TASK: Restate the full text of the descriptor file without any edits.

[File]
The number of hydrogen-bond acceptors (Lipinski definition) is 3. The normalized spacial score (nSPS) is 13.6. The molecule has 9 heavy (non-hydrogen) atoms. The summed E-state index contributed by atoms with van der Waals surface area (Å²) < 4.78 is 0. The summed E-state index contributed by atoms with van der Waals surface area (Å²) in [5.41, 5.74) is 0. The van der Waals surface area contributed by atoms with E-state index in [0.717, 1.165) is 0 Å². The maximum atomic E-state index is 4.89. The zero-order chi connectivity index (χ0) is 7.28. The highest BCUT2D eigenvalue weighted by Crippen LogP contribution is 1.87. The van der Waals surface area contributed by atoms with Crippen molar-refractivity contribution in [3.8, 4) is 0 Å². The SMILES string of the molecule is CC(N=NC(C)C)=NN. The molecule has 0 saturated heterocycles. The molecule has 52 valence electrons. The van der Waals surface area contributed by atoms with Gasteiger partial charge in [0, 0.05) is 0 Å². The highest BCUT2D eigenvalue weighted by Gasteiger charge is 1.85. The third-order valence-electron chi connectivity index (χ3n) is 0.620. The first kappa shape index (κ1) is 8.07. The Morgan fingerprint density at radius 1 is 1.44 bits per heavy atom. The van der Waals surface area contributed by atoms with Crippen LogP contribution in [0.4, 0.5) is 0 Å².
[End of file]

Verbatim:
The number of hydrogen-bond acceptors (Lipinski definition) is 3. The normalized spacial score (nSPS) is 13.6. The molecule has 9 heavy (non-hydrogen) atoms. The summed E-state index contributed by atoms with van der Waals surface area (Å²) < 4.78 is 0. The summed E-state index contributed by atoms with van der Waals surface area (Å²) in [5.41, 5.74) is 0. The van der Waals surface area contributed by atoms with E-state index in [0.717, 1.165) is 0 Å². The maximum atomic E-state index is 4.89. The zero-order chi connectivity index (χ0) is 7.28. The highest BCUT2D eigenvalue weighted by Crippen LogP contribution is 1.87. The van der Waals surface area contributed by atoms with Crippen molar-refractivity contribution in [3.8, 4) is 0 Å². The SMILES string of the molecule is CC(N=NC(C)C)=NN. The molecule has 0 saturated heterocycles. The molecule has 52 valence electrons. The van der Waals surface area contributed by atoms with Gasteiger partial charge in [0, 0.05) is 0 Å². The highest BCUT2D eigenvalue weighted by Gasteiger charge is 1.85. The third-order valence-electron chi connectivity index (χ3n) is 0.620. The first kappa shape index (κ1) is 8.07. The Morgan fingerprint density at radius 1 is 1.44 bits per heavy atom. The van der Waals surface area contributed by atoms with Crippen LogP contribution in [0.4, 0.5) is 0 Å².